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Demand concerns drag iron ore to a 2-week low

Iron ore futures in China fell to a two-week low on Monday, under pressure from expectations of further output cuts by steel producers reeling from weak demand and tighter environmental controls.

The steelmaking commodity fell 40 percent last year, marking its third annual decline, as a global glut overwhelmed a market hit by an economic slowdown in top consumer China.

There is unlikely to be a lot of restocking among Chinese mills ahead of the week-long Lunar New Year break in February, traders said.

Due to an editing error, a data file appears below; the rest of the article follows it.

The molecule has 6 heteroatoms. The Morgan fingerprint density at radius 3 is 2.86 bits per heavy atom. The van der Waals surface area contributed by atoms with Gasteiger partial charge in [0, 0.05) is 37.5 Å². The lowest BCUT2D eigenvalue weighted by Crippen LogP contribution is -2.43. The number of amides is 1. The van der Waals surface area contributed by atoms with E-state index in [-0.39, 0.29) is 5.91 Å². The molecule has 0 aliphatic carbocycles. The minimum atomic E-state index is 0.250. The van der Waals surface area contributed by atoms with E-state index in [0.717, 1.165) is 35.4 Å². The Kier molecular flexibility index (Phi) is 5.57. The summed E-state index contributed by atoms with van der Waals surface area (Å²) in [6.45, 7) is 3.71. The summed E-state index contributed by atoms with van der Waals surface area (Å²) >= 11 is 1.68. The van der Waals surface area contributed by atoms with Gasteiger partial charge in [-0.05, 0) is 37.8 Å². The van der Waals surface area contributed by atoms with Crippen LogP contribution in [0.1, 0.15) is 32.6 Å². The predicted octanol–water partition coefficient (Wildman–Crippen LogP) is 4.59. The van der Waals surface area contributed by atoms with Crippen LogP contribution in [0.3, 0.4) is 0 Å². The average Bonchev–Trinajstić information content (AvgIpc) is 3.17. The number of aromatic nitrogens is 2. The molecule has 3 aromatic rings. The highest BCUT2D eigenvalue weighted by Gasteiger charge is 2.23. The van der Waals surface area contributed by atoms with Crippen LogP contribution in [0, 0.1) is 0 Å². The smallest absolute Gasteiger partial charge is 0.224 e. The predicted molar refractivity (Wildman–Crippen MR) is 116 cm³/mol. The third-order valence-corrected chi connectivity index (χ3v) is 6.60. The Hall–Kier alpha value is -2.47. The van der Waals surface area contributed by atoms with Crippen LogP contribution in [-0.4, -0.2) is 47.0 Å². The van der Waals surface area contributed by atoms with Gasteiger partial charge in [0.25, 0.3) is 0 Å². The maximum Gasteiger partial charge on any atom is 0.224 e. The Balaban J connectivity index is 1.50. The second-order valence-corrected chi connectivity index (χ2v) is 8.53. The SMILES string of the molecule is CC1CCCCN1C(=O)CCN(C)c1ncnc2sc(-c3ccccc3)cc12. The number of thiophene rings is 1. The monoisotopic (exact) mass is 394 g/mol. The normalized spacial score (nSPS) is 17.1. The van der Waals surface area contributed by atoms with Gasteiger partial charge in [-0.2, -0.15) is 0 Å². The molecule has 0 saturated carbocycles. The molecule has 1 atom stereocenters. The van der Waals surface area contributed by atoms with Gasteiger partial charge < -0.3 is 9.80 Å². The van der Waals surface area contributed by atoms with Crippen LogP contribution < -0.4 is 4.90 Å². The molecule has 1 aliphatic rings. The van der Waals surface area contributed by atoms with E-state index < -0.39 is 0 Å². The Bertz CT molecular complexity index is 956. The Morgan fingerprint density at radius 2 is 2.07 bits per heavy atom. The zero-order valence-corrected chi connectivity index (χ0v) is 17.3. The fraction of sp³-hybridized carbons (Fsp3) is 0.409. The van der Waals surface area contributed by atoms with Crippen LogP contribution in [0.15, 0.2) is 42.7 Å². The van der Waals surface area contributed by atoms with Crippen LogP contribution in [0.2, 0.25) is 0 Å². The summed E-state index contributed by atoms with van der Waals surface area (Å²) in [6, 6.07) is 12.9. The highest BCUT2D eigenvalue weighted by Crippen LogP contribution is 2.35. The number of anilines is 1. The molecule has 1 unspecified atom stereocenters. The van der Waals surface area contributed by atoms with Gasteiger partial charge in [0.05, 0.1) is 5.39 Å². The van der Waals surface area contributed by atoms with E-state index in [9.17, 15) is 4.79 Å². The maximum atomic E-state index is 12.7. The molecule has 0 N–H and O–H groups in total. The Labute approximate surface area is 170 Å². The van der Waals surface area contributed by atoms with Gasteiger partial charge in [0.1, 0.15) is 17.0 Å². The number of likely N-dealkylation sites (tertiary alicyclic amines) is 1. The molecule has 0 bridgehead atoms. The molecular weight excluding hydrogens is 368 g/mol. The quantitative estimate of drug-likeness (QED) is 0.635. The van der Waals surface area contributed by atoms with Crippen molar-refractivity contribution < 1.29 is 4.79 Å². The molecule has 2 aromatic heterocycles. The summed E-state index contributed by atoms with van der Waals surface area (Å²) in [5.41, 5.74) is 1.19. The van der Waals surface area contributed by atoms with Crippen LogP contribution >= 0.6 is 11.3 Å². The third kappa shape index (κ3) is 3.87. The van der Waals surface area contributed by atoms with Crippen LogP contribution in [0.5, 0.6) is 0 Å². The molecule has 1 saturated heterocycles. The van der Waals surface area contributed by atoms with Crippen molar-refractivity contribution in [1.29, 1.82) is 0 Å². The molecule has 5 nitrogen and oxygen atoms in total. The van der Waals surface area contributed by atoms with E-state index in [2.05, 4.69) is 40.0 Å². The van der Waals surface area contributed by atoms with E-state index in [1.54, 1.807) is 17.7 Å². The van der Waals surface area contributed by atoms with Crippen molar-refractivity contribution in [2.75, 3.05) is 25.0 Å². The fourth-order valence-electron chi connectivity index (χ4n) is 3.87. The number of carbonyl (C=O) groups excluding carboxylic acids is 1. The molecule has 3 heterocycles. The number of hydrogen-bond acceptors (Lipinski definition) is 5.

"We don't see iron ore demand picking up before the holidays. It may only improve by the end of February or beginning of March," said a Shanghai-based trader.

North China's Hebei Province, which makes a quarter of the country's steel, has pledged to cut steel output by 8 million tons this year to address overcapacity and air pollution, the Xinhua News Agency reported on Friday.

"People expect some small and medium-sized mills that are not environmentally qualified to be forced to stop production for a long period of time," the Shanghai trader said.

To tackle overcapacity, Chinese Premier Li Keqiang said the government "will let businesses compete against each other and let those unable to compete die out."

That could further curb demand for iron ore, with stocks of imported material at China's ports near their highest level since May 2015, based on data from industry consultancy SteelHome.    

"Rising iron ore exports from key suppliers and declining demand is expected to weigh on prices in the coming months," ANZ said in a note.

From China Mining